Benign paroxysmal positional vertigo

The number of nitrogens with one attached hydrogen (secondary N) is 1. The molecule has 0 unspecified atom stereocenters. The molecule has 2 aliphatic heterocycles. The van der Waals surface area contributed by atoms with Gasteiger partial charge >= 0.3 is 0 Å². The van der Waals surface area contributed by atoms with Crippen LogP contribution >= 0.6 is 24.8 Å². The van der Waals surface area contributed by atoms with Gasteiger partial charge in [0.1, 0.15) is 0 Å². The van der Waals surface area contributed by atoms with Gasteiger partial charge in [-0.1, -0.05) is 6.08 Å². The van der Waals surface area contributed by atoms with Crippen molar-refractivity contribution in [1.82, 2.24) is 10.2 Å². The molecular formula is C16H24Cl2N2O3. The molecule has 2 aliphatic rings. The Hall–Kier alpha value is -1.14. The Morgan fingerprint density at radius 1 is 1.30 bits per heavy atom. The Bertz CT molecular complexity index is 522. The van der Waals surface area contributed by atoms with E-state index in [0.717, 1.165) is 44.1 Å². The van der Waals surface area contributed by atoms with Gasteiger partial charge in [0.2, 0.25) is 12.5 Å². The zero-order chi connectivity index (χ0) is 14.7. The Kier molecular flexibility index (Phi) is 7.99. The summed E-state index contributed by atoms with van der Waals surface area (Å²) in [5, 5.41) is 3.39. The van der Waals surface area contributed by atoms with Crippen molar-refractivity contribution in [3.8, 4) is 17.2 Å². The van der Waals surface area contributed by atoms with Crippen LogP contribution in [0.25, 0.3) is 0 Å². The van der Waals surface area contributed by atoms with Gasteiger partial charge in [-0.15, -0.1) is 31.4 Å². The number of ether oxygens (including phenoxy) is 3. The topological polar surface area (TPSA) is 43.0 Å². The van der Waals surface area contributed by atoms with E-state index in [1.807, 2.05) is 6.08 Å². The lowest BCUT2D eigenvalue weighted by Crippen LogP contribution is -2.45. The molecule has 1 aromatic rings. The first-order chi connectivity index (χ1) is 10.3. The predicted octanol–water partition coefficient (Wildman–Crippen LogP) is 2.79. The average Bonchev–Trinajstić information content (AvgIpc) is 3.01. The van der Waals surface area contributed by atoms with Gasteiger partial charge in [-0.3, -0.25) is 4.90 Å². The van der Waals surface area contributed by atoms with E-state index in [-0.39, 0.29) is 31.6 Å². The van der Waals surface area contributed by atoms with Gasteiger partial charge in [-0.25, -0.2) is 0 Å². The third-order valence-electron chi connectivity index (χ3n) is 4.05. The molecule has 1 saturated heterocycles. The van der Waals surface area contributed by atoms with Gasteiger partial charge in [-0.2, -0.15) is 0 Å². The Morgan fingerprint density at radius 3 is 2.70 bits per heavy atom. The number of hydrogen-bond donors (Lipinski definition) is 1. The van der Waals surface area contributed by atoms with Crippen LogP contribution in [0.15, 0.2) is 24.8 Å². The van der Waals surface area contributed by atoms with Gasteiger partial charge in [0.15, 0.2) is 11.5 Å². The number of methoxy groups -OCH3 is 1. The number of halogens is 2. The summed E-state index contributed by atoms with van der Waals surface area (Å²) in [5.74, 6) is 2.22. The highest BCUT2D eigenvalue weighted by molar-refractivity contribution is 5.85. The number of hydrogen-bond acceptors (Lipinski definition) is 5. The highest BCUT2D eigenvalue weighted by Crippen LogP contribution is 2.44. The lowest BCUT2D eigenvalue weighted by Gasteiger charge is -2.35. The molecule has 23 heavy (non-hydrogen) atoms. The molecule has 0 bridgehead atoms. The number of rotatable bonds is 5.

Benign paroxysmal positional vertigo (BPPV) is a common cause of dizziness, or vertigo. It causes the sensation that your body is moving even when it’s not, or that your head is spinning. BPPV results in short but sometimes very intense episodes of vertigo. Usually, these episodes of dizziness are triggered by certain changes in head positioning, such as moving the head vigorously from side to side, leaning down for extended periods, or other sudden movement. The movement is said to cause calcium deposits in the inner ear to dislodge, which move across internal structures of the ear. This causes the ear to send signals to the brain that the body is in motion. Usually, benign paroxysmal positional vertigo (BPPV) is very bothersome for the patient but of little cause for concern other than protecting patients from falls due to loss of balance. One cause of BPPV is TMJ/TMD, or temporomandibular joint dysfunction.